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NavSource Online: Service Ship Photo Archive

USS Anaqua (AN-40)

Net Tender Stories

Written by Glenn Paulson USS Anaqua (AN-40)

USS Anaqua pet cat "Kitty Cat"

Our cat was smuggled aboard in May of 1944 just before we left Seattle for Alaska. After 67 years I cannot recall what we named the cat so I will call her Kitty Cat. Kitty Cat enjoyed the trip up the inland passage. When we reached the rough open waters of the North Pacific she had quite a struggle. On deck she would get banged against the gunwales. Inside she would get banged against the bulkheads. We thought for sure she would be injured, but it didn't seem to bother her. She would slip and slide all over the place. She didn't get seasick either.

Most of our assignments out of Dutch Harbor involved going out to sea. We never did work on the nets there. Sometimes we laid and picked up buoys and salvaged submarine cable at various locations. Mostly however we hauled freight and passengers in the island chain and to a Coast Guard Loran station 500 miles north in the Bearing Sea. We must have been on standby only as a Net Tender because we only had 1 net assignment in the time that we were there. The seas were very rough up there.

Kitty Cat soon got her sea legs. If it wasn't too rough she could walk like the rest of us. If it was very rough she would crouch down and just gently slide around. We loved her and she loved the crew, especially the galley crew who fed her.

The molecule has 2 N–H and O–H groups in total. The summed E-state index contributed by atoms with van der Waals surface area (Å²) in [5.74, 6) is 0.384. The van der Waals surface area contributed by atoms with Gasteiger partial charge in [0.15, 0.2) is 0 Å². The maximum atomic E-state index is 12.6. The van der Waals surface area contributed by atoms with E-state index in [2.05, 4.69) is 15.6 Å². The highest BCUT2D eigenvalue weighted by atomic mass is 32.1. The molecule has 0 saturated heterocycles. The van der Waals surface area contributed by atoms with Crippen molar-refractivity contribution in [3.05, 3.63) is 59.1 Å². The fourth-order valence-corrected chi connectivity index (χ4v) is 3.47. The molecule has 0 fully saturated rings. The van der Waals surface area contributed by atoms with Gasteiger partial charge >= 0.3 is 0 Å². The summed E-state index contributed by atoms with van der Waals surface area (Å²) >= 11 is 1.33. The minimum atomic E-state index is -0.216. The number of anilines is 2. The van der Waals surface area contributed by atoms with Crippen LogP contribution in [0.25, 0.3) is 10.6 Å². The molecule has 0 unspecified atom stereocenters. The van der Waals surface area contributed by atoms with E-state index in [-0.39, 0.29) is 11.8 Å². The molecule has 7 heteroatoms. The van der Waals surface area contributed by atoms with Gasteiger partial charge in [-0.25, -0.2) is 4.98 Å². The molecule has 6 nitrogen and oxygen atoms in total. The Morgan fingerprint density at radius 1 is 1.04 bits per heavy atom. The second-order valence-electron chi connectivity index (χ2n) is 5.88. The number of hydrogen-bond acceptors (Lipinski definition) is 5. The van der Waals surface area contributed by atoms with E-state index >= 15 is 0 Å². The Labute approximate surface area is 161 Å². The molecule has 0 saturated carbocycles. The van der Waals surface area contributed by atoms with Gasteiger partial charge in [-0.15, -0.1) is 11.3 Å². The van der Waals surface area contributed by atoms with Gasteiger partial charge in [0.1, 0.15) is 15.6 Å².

In October, while hauling cargo from Cold Bay to Dutch Harbor, we were in a vicious storm. Kitty Cat didn't seem to mind. We were out in the worst part of it for a couple of days. After returning to Dutch Harbor it was finally decided that because of storm damage to the ship we would have to return to Seattle for repairs.

Kitty Cat was still with us while we were in the ship repair yards in Seattle and San Francisco. She liked to walk around the dock area. She never became lost and always came back to the ship.

In March 1945 we headed for the Pacific with a camouflaged green ship destined for Okinawa. Kitty Cat never earned a battle star and neither did we. We had continued occurring steering problems on the voyage. After entering the dry dock at Pearl Harbor we were told that we needed new steel on our wooden hull due to water leakage. The Okinawa assignment was scrubbed.

We had only been tied up to the dock at Pearl Harbor for a couple of days when Kitty Cat didn't return to the ship while strolling around the dock area. We were all pretty sad while waiting for her return. We were then told that some of the islanders there liked cat meat and that you should never let a cat loose around there.

We were there for 2 months and no one ever did see a cat by itself.

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